This beautiful bourbon is so named after the distillers’ claims of barrel thievery. The back of the bottle confesses, “We went deep into the rickhouses of Kentucky’s most venerable bourbon distilleries and selected our favorite barrels, then brought them back to our distillery to blend into something greater than the sum of their parts.” What’s unclear from the literature the company provides is whether or not there’s any spirit distilled at St. George in there. If not, perhaps it had something to do with not wanting to associate a saint with theft. Oh, wait. But once you get your nose on this one, you realize the answer is irrelevant because you don’t care. You realize that it would’ve been worth it, would’ve served the greater good here if they’d gone further and stolen the marmalade present on the nose from a Mediterranean monastery filled with tonsured octagenarians who’ve taken a vow of silence and whose only source of joy is the orange spread they produce on toast with butter each morning. Well, that and the two hours of the Oprah Winfrey Network they pick up on the monastery’s satellite system thanks to a botched cell phone hacking attempt one of the younger Murdochs attempted on the CEO of Canal+ years before the merger with News Corp. But there are other surreptitious layers here on the nose if you wait for them: cloved banana stored in a baseball mitt (just wanted to see if Junior would notice that I’d replaced his favorite ball with it) alongside hints of imitation maple syrup being drizzled over German tangerine pancakes (the mix for which was shoplifted from Pänküchen, the most exclusive Deutsche flapjack store on the Upper East Side). If you give the nose a minute here, it moves deftly from velvety to pancakey to slightly industrial to smooth to super smooth.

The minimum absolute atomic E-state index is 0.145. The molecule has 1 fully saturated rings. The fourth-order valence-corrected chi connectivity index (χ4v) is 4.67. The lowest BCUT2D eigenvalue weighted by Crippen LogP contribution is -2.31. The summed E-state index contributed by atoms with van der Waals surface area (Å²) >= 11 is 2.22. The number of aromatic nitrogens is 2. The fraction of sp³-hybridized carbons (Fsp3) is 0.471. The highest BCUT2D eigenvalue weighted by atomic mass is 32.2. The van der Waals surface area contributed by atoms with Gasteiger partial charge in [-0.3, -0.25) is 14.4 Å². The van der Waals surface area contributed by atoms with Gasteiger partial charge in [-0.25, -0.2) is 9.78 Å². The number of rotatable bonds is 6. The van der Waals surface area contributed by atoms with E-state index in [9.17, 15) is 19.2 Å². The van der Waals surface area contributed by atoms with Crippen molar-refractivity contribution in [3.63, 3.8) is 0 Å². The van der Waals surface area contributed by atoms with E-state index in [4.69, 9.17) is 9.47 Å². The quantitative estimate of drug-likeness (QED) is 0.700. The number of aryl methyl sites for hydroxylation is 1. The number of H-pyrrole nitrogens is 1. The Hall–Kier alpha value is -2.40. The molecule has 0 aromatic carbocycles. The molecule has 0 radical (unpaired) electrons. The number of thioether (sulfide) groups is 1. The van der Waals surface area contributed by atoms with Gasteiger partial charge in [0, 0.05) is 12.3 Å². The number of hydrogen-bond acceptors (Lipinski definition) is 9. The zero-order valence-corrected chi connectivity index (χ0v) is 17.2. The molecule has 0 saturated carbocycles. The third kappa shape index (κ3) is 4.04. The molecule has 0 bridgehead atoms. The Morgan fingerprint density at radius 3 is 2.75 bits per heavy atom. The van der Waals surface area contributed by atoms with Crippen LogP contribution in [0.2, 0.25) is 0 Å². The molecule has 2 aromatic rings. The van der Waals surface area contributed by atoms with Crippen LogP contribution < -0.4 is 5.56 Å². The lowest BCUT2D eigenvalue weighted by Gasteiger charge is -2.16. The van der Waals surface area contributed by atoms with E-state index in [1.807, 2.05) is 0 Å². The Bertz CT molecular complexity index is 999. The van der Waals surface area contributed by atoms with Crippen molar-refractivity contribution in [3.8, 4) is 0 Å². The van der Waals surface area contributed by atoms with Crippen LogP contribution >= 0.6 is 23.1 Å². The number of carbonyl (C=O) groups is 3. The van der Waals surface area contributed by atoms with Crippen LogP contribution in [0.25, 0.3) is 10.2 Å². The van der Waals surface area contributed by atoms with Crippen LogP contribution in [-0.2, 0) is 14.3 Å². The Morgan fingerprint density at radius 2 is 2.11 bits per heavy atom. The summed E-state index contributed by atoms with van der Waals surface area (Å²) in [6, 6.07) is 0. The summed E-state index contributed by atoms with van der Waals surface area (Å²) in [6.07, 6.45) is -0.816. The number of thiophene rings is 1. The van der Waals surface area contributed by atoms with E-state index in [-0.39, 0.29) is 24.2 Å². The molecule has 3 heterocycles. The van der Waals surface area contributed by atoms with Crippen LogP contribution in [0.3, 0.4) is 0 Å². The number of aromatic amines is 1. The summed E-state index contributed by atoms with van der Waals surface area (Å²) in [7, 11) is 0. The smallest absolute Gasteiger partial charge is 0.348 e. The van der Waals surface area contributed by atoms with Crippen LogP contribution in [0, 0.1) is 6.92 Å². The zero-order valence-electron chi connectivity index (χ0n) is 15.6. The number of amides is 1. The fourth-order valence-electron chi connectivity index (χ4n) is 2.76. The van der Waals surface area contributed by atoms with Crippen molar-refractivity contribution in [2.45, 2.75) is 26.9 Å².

Then the mouth furtively picks up where the nose leaves off: it’s like they smuggled the barrels out of Kentucky in sandpaper trucks, and then, once back at St. George, poured the liquid through a 500-grit sandpaper tube into a 1000-grit sandpaper coffee filter poised atop each bottle to fill it. The mouth also features hints of the lubrication from a well-oiled set of lockpicks, but only after it’s been flambéed in chocolate liqueur…and then in chocolate. The finish steals away quickly, but before it does, there are notes of sweet grain–not corn, perhaps wheat or rye–and spice and the faintest whiff of bitterness, bitterness we suspect traces back to the victims of this exceptionally smooth case of B&E back in Kentucky, who now find little solace in the spirit that was left behind.
The St. George Breaking and Entering Bourbon is Stalking Cat–If you don’t pay close attention, this one will end up right on top of you. Not like that’s a bad thing, though. Not in the least.
–Our thanks to Ellie and Lance Winters at St. George Spirits for the sample!